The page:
Speaker Gbajabiamila highlights successes and challenges of the 9th House of Reps at the Distinguished Parliamentarian Lecture Series, describes House as an unusually productive parliament despite the limitations imposed by the COVID-19 pandemic
Speaker of the House of Representatives, Femi Gbajabiamila, has lamented that one of the peculiarities of Nigeria’s democracy is that much of the population does not understand the legislature’s role in the nation’s democratic arrangement.
Gbajabiamila disclosed this on Monday, at the Second edition of the Distinguished Parliamentarians Lecture organised by the National Institute for Legislative and Democratic Studies (NILDS) in Abuja while delivering a paper titled ‘Delivering on our contract with Nigeria; Implementing the Legislative Agenda of the 9th House of Representatives – Progress, challenges and Way forward.’
He noted that the Ninth House of Representatives has been an unusually productive parliament despite the limitations imposed by a global pandemic, having addressed long-standing challenges of governance and economics in our country.
“We have passed landmark legislation to fix our oil and gas industry, reform the police and reorganise the corporate administration system in our country. We have considered and passed meaningful legislation impacting all areas of our national life.
Some of these bills are the Police Service Commission Act (Repeal and Re-enactment) Bill, the Electric Power Sector Reform Act (Amendment) Bill, and the Deep Offshore and Inland Basin Production Sharing Contracts Act (Amendment) Bill, amongst others.
We passed a slate of bills to reform the aviation sector and clean up our airports so that these critical national assets can be properly administered to the best expectations of the Nigerian people. We have reformed the annual budget process of the Federal Government. We have used the appropriation process and the power of parliament over the public purse to pursue community and constituency development across the country.
We have invested in primary, secondary, and tertiary education infrastructure. We have provided ICT training centres to facilitate learning and enhance educational outcomes. We intervened to help resolve outstanding issues between the Academic Staff Union of Universities (ASUU) and the Federal Government so our young people could return to their academic pursuits after an extended period of industrial action by the union. Since then, the House of Representatives has worked to address the issues that led to the strike.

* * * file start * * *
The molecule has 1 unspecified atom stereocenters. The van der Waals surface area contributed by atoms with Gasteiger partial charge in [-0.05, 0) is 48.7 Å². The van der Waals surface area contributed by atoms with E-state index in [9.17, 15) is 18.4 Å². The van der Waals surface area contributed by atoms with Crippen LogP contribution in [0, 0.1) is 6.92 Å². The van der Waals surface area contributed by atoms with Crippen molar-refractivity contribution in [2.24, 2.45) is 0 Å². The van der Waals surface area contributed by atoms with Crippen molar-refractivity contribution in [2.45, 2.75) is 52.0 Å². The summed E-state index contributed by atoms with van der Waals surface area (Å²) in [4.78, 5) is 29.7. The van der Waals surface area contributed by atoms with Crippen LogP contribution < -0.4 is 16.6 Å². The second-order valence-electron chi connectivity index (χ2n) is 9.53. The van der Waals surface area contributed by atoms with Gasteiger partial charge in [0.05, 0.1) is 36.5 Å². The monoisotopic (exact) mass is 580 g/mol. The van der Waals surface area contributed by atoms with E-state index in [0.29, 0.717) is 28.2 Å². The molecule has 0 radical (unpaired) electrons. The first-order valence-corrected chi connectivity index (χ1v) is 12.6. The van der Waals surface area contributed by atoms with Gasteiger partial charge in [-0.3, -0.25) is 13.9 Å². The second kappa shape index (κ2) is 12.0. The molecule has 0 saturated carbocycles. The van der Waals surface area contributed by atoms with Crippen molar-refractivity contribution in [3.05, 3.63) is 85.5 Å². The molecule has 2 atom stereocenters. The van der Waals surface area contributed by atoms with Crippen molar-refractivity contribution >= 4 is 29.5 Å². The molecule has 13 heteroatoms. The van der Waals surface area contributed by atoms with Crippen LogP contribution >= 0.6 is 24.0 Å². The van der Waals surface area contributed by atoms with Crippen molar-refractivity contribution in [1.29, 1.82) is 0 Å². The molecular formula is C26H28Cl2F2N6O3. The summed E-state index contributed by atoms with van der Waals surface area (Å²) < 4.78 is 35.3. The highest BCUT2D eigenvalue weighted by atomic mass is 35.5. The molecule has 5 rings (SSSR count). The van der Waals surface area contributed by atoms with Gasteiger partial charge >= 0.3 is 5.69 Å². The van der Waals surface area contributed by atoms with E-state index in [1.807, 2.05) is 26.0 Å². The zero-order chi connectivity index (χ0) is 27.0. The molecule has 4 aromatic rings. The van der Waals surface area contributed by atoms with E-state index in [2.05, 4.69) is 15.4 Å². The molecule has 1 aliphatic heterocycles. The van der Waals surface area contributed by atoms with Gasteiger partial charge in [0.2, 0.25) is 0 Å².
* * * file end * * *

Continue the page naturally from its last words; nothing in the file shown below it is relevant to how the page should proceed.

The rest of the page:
We are currently working on the 2023 Appropriation Bill, which includes the sum of one hundred and seventy billion naira (N170,000,000,000.00) to provide a level of increment in the welfare package of university lecturers. The Bill also includes an additional three hundred billion naira (N300,000,000,000.00) in revitalisation funds to improve the infrastructure and operations of federal universities,” Gbajabiamila noted.
The Speaker observed that the Central Bank of Nigeria (CBN) recently announced a policy to redesign the Nigerian Naira and impose restrictions on cash transactions across the economy.
According to him, “The National Assembly has been inundated with petitions from citizens worried about the impact of the new policies on their businesses and concerned that the policy approach will not deliver its stated policy objectives.
Many have pointed out that in India, where a similar policy was implemented beginning in 2016, the expected benefits haven’t materialised. Yet, there has been a pronounced contraction in the economy probably linked to the policy.
Now, whatever the concerns about the policy may be, it should not be the normal course of things for such a profoundly impactful policy programme to be designed, approved, and announced without any engagement with the legislature, or any attempt to seek the perspectives of the people’s representatives,” Gbajabiamila added.
Earlier in his welcome remarks, the NILDS Director-General, Prof Abubakar Sulaiman, said the public lecture serves as a platform where members of the parliament could tell their stories, programme accomplishments and challenges.
“Today’s lecture, like the maiden one, is an avenue of legislative narration and a veritable platform connecting both the elected representatives and the people, beyond the confines of the two hallowed chambers,” he said.